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Public Access

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Album Review

Steve Khan is a bit of an enigma in jazz guitar circles, as he neither clearly succeeds nor fails in any of his efforts. This is an exception, however, as the presence of Dave Weckl makes for one of the best GRP releases of the '90s. Khan's sound is still a bit weak, but his compositions are strong, as is the amazing percussion of Manolo Badrena. A longtime collaborator with Khan, Badrena seems to have every type of percussion ever made and uses them all effectively. Weckl thrives on the Latin rhythms and both players are complementary to each other. As with his other recordings, Khan's solos are not very interesting, and like Larry Coryell, he tries to play too fast. Despite this, they all seem to be having a great time. "Kamarica" is one of the happiest tunes here and contains some phenomenal soloing by Weckl. "Botero People" has a nice relaxed feel and a great bassline, proving that the tunes here are well written with a focus on rhythm rather than just improvisation. Although Badrena's singing is in Spanish, it is pleasant and an integral part of the music even if you don't know what he's saying. "Mama Chola" is the most intense piece here and features more great soloing by Weckl, who not only helps hold the band together, but actually manages to carry it for the majority of the session.

Customer Reviews

Steve, Always an Inspriation

I have several SK's works and this record is hard, wild and great creative improved fun. What A Band.

I sent this record to Steve for a signature and he sent me back 2 more for nothing with a nice thank you letter.

What a great guy who appreciates his fans.

Just redid a "Live Muther For Ya" which needs to be added to the collection.

Bob, Denver, Co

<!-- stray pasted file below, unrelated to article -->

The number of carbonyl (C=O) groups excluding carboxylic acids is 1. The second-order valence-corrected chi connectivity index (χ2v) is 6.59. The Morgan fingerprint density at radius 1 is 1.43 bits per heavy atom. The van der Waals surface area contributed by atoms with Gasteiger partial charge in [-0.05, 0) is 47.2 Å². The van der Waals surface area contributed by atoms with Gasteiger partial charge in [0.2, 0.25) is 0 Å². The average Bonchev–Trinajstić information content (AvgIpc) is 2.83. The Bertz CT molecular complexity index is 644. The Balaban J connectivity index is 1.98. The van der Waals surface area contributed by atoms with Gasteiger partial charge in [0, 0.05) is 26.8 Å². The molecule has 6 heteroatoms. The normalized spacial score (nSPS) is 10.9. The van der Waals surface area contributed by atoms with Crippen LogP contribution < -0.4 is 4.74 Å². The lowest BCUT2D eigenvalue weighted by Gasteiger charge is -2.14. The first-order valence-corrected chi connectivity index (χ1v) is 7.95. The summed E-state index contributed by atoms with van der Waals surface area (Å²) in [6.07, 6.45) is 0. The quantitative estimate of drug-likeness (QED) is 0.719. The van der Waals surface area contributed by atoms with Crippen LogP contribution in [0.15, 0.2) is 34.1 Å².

This one could stay in the CD tray for a long time

"Steve Khan's Public Access is the latest effort from his fine Eyewitness group. It's the same band he's had, with Dave Weckl replacing Steve Jordan. There's more of Manolo Badrena singing here, with Jordan's rock-solid back backbeats giving way to Weckl's more flamboyant approach. The amount of space in the music, a plus during Eyewitness, is still present, thanks largely to bassist Anthony Jackson's judicious placement of his subway notes. Khan flutters from idea to idea on "Butane Elvin," as Weckl jigs and jags and Badrena makes the wildlife come alive. Khan shines in a quiet way on a ballad by his father (composer Sammy Cahn), then drives the band out with a Latin theme, "Mama Chóla," that features the splashy Weckl. This one could stay in the CD tray for a long time." - Robin Tolleson DOWN BEAT 4-1/2 stars - May, 1990

Biography

Born: April 28, 1947 in Los Angeles, CA

Genre: Jazz

Years Active: '90s, '00s

The son of lyricist Sammy Cahn, Steve Khan is best-known for his fusion records, but has proven on a few occasions that he can also play more straight-ahead. He originally played piano and drums, not starting on guitar until he was 20. After graduating from U.C.L.A. in 1969, Khan moved to New York and worked steadily in jazz, pop, and R&B settings, including with Maynard Ferguson, Buddy Rich, the Brecker Brothers, Joe Zawinul's Weather Update, and with fellow guitarist Larry Coryell. In 1981,...
Full Bio
Public Access, Steve Khan
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  • $5.99
  • Genres: Jazz, Music, Fusion
  • Released: Jan 1989

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